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In Germany, citizenship was a valuable privilege that included the following:  
 
In Germany, citizenship was a valuable privilege that included the following:  
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'''1693:''' Rights to engage in business in a town.  
 
'''1693:''' Rights to engage in business in a town.  
  
'''1694''': Protection under the law.  
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'''1694:''' Protection under the law.  
  
 
'''1695:''' Permission to reside in a town without being expelled.  
 
'''1695:''' Permission to reside in a town without being expelled.  
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The original citizenship books were usually kept by the town and may be found in town archives or town halls.  
 
The original citizenship books were usually kept by the town and may be found in town archives or town halls.  
  
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'''A wiki article describing online collection is found at:'''
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*[[Germany, Hessen, Darmstadt City Records (FamilySearch Historical Records)|Germany, Hessen, Darmstadt City Records (FamilySearch Historical Records)]]
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[[Category:Germany|Naturalization and Citizenship]]
 
[[Category:Germany|Naturalization and Citizenship]]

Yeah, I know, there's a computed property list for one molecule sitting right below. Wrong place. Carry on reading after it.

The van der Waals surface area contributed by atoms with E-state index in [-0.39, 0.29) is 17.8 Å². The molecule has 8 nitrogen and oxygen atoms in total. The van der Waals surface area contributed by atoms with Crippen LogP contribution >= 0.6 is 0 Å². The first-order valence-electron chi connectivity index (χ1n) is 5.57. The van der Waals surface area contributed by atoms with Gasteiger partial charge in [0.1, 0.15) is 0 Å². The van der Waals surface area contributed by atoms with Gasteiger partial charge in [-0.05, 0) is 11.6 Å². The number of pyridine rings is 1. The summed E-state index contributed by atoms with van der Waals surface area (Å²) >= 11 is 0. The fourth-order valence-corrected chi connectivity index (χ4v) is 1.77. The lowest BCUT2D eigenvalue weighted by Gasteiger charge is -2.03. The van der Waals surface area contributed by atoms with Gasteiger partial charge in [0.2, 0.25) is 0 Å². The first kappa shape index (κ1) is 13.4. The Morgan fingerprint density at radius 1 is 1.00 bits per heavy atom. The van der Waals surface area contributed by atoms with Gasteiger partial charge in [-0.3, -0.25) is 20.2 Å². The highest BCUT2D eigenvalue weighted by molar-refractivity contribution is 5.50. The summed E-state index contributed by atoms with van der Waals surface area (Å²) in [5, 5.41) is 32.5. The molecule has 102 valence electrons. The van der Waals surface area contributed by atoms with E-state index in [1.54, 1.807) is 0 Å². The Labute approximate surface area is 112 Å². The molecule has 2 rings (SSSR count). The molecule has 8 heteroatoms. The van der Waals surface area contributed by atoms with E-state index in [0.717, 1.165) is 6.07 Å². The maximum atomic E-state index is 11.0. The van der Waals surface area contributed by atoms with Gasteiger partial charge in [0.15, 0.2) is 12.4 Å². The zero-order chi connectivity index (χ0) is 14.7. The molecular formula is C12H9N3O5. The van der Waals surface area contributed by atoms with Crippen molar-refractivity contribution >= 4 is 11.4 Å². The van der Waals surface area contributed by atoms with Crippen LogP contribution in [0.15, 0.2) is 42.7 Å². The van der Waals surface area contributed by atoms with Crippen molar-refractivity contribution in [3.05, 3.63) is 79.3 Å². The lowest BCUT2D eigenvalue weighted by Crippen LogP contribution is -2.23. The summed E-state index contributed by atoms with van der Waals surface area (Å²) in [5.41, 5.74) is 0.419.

Latest revision as of 19:28, 24 May 2013

Back to Germany Page

In Germany, citizenship was a valuable privilege that included the following:

1693: Rights to engage in business in a town.

1694: Protection under the law.

1695: Permission to reside in a town without being expelled.

Naturalization is the process of granting citizenship privileges and responsibilities to residents. Citizenship was usually extended by individual cities to certain of their inhabitants. National citizenship was rare until the German Empire of 1871.

Those who received the rights to citizenship were recorded in citizenship books [Bürgerbücher or Bürgerlisten]. Although some German citizenship books date from medieval times, most are for later centuries. They are among the earliest and most consistently kept records of genealogical value for Germany. They include information about citizens' names, ages, social and economic status, occupation and training, and sometimes birthplaces and relationships.

Only males of the middle or upper classes were granted citizenship, and only if they were born legitimately. Merchants and craftsmen were commonly granted citizenship.

Genealogical use of citizenship books is usually limited to the time period before church records are available. They may also be used to trace migrations not found in other records. A bibliography of 517 published Bürgerlisten is found on pages 138 to 180 in Ribbe Wolfgang Ribbe, and Eckart Henning. Taschenbuch für Familiengeschichtsforschung (Pocketbook for family history research) Neustadt/Aisch, Germany: Degener, 1975. FHLC book 943 D25t, 1975.

The Family History Library has obtained copies of some German citizenship books. In the Place Search of the Family History Library Catalog they are usually listed under the specific town. For example:

GERMANY, PREUßEN, HESSEN-NASSAU, FRANKFURT (MAIN) - NATURALIZATION AND CITIZENSHIP

The original citizenship books were usually kept by the town and may be found in town archives or town halls.

A wiki article describing online collection is found at:



 

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